New A/B test: accent mistakes are not marked red
I just realised I've been included in a new A/B test. I don't like it.
I've seen some people complain that it's confusing when Duolingo marks a word red because of an accent mistake but accepts the sentence anyway. Now they are testing this. They only mark these by underlining the word in the correct version of the sentence. The one that is written with green font on green background and you guessed it, it's underlined in green.
I found it very useful especially in timed practise to be able to quickly see when I've made a mistake with accents, you can see the red even when you are not really looking and the sound tells you if it was correct or not. Now I have to slow down deliberately just so that I'm able to see if I remembered all the accents. I've lost a valuable aid in my learning. I hope it's not going to affect my ability to self-correct while learning accent placement in new words.
Has someone else noticed this A/B test? What do you think of it?
I just wrote "ils disont" instead of "Ils disent" twice in a row because I didn't notice I'd made a mistake the first time. (I had made another mistake and fixed that.) The only reason I noticed this now was because I wanted to read the discussions to find more about the other mistake I'd made.
Really not a helpful change.
Most people when asked will probably react the same in this case.
That's not the point, you don't get to choose, or better said, you are not aware of your real choise.
This is about the subconcious impact on users motivation and if it's worth the sacrifice in users progress.
Maybe there is no sacrifice on users progress. Measuring that is the point of this test.
I wasn't addressing the issue of the test, I was responding to NeridaPeters comment that they prefer the new look.
I'm well aware that we don't get a chance, just as I'm aware that DuoLingo sometimes chooses form over function (like using a font that makes it difficult to differentiate between i and í or a page layout that is about 10% too long for the vast majority of 1366x768 laptop screens).
I agree with you. We should choose function over form. However, I can see the new underlined words easily and I can easily see where my mistake is. I also think it's more attractive. I don't know if it is effective or not yet. I disagree that I am choosing form over function.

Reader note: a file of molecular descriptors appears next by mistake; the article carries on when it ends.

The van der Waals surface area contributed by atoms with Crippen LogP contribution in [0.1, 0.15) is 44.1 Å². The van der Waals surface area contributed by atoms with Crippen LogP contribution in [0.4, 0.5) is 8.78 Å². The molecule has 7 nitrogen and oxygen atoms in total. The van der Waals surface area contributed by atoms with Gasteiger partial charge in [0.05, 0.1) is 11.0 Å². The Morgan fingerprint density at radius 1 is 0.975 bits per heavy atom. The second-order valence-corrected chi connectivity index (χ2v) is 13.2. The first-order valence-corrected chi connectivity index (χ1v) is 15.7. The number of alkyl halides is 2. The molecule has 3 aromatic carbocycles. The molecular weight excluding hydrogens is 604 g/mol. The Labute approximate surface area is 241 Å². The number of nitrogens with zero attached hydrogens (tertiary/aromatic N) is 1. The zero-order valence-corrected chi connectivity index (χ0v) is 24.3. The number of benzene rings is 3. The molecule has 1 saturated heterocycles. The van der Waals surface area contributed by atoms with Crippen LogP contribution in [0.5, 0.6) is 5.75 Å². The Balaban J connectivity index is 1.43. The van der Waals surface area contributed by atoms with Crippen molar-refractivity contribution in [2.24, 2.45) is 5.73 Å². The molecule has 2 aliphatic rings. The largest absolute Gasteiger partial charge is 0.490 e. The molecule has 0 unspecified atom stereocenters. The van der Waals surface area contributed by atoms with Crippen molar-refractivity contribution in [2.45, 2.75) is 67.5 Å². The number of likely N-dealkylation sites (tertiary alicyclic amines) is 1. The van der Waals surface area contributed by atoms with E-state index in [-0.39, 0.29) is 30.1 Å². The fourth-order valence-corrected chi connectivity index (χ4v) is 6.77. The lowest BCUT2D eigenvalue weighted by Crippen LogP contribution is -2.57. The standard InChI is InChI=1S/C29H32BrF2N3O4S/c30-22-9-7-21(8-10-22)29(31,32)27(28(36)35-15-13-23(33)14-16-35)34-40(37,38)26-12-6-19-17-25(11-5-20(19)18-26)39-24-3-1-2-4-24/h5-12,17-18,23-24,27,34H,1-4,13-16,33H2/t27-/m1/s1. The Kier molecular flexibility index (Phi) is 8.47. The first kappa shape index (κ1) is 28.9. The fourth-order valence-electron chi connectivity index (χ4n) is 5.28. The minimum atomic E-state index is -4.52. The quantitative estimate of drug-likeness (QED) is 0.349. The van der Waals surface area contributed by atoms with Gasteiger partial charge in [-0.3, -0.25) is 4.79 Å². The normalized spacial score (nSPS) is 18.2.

Given the current styling, I wish there were three separate sounds/chimes. One each for a) correct, b) accepted but I have a typo or missed an accent, and c) whoops, try again.
Tones a and b could remain positive, but just enough of a cue to not rush on and jump to the next question.
Do you use the website or the app, by the way? I use the website on my laptop. The screen is kind of small and the correct answer is at the very bottom of my browser window. If my screen were bigger (and not this cluttered), I could have a bigger browser window and maybe this wouldn't be such a problem for me. (Although, I actually prefer to have my windows small, anyway.)
I'm sure. It's changed.
I have now adopted the habit of looking down where the correct answer will appear. This way I can see the underlined words, but it actually doesn't help me as well as seeing the red in my mistake, for some reason. I keep thinking "what's wrong with that word? Nothing. Oh, it was the correct version, I wonder what my mistake was." Since at that point, I've usually already pressed enter automatically.
I don't see a point in having a site dedicated to learning languages and then not caring about learning languages. Building such site based on wishes of those who just don't want to work would be counterproductive. You can't really spoon feed knowledge or skills to people who expect to magically learn new things just by signing on to a course or a website.
We're all guinea pigs in duolingo's big social experiment.
Maybe, a green underlined accent error instead of a red message, stresses less the users, giving him/her more reason to keep going.
People associates red with failure and that de-motivates them.
These A/B tests usually try to prove that.
I see too much effort put in "how do we prevent new users from leaving" / "increase their usage time".
But I don't see (at least publicly announced), any difficulty increase associated with the user progress.
The fluency score would be grate for that, and I'd prefer to have my words decaying slower, but with harder training sessions (ie, more translate to native ).
No, I noticed the underlining earlier in the week, I just didn't pay much attention to it, as I was busy at the time. It was only when I saw your post that I stopped to think about it. It's not just accents, I just tried a deliberate typo (a double letter) and I got a green response, with "Almost correct!" and the word underlined.
It's not as noticable as the black typo-box was.